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A Christmas Sermon   By: (1850-1894)

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By the time this paper appears, I shall have been talking for twelve months;[1] and it is thought I should take my leave in a formal and seasonable manner. Valedictory eloquence is rare, and death bed sayings have not often hit the mark of the occasion. Charles Second, wit and sceptic, a man whose life had been one long lesson in human incredulity, an easy going comrade, a manoeuvring king remembered and embodied all his wit and scepticism along with more than his usual good humour in the famous "I am afraid, gentlemen, I am an unconscionable time a dying."

[Footnote 1: i.e. In the pages of Scribner's Magazine (1888).]


An unconscionable time a dying there is the picture ("I am afraid, gentlemen,") of your life and of mine. The sands run out, and the hours are "numbered and imputed," and the days go by; and when the last of these finds us, we have been a long time dying, and what else? The very length is something, if we reach that hour of separation undishonoured; and to have lived at all is doubtless (in the soldierly expression) to have served. There is a tale in Tacitus of how the veterans mutinied in the German wilderness; of how they mobbed Germanicus, clamouring to go home; and of how, seizing their general's hand, these old, war worn exiles passed his finger along their toothless gums. Sunt lacrymae rerum : this was the most eloquent of the songs of Simeon. And when a man has lived to a fair age, he bears his marks of service. He may have never been remarked upon the breach at the head of the army; at least he shall have lost his teeth on the camp bread.

The idealism of serious people in this age of ours is of a noble character. It never seems to them that they have served enough; they have a fine impatience of their virtues. It were perhaps more modest to be singly thankful that we are no worse. It is not only our enemies, those desperate characters it is we ourselves who know not what we do; thence springs the glimmering hope that perhaps we do better than we think: that to scramble through this random business with hands reasonably clean, to have played the part of a man or woman with some reasonable fulness, to have often resisted the diabolic, and at the end to be still resisting it, is for the poor human soldier to have done right well. To ask to see some fruit of our endeavour is but a transcendental way of serving for reward; and what we take to be contempt of self is only greed of hire.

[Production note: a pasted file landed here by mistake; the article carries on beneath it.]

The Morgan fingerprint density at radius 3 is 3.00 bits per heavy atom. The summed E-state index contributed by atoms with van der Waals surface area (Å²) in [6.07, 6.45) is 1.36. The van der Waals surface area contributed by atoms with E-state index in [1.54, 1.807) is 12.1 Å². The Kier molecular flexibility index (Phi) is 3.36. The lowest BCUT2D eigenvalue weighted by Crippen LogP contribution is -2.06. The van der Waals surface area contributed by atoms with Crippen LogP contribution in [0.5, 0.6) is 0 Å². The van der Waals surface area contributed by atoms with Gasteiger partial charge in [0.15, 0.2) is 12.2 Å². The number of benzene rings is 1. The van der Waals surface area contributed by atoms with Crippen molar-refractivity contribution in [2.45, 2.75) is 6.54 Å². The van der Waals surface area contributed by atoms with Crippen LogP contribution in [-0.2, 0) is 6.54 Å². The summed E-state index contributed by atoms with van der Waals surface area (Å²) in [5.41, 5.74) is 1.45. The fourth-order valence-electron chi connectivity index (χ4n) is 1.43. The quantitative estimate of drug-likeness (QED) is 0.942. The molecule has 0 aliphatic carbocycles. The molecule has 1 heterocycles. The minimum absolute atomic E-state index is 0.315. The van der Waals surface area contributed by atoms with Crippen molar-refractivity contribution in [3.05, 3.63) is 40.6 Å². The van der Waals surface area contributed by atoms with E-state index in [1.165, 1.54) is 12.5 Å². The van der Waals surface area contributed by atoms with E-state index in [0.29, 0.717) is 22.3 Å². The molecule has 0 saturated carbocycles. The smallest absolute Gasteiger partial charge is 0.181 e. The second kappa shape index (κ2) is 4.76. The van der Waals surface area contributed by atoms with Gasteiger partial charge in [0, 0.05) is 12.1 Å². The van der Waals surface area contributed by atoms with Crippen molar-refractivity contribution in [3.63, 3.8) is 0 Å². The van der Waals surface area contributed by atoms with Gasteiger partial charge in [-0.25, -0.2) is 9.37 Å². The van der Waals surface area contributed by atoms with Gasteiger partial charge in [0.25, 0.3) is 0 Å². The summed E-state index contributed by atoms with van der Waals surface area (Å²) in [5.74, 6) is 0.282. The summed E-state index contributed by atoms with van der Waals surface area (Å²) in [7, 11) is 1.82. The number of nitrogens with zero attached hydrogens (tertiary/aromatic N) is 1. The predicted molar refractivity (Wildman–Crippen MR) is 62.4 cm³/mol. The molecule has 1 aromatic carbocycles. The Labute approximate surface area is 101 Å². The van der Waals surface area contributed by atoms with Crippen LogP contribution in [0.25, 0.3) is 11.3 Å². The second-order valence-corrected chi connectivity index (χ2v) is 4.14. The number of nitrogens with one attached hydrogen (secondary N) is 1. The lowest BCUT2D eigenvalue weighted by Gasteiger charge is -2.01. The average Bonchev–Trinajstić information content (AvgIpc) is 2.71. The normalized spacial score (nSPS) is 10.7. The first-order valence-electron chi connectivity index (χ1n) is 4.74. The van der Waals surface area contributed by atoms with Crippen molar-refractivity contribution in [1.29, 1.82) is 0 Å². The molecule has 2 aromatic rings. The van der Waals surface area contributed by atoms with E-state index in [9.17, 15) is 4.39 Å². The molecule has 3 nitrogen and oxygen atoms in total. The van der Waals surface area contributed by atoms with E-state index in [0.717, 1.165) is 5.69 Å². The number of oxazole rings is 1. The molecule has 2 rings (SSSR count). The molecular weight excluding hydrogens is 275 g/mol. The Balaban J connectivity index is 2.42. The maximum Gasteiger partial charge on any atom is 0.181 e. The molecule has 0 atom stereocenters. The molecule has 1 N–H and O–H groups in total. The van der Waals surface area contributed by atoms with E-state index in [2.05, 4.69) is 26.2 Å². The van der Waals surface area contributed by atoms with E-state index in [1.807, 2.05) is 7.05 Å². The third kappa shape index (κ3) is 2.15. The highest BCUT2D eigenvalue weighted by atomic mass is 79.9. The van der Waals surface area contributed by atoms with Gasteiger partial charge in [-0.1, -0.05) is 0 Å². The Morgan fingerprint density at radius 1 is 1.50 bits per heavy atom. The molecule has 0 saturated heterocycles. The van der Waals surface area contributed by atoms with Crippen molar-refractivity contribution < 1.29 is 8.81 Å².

And again if we require so much of ourselves, shall we not require much of others? If we do not genially judge our own deficiencies, is it not to be feared we shall be even stern to the trespasses of others? And he who (looking back upon his own life) can see no more than that he has been unconscionably long a dying, will he not be tempted to think his neighbour unconscionably long of getting hanged? It is probable that nearly all who think of conduct at all, think of it too much; it is certain we all think too much of sin. We are not damned for doing wrong, but for not doing right; Christ would never hear of negative morality; thou shalt was ever his word, with which he superseded thou shalt not . To make our idea of morality centre on forbidden acts is to defile the imagination and to introduce into our judgments of our fellow men a secret element of gusto. If a thing is wrong for us, we should not dwell upon the thought of it; or we shall soon dwell upon it with inverted pleasure. If we cannot drive it from our minds one thing of two: either our creed is in the wrong and we must more indulgently remodel it; or else, if our morality be in the right, we are criminal lunatics and should place our persons in restraint. A mark of such unwholesomely divided minds is the passion for interference with others: the Fox without the Tail was of this breed, but had (if his biographer is to be trusted) a certain antique civility now out of date... Continue reading book >>

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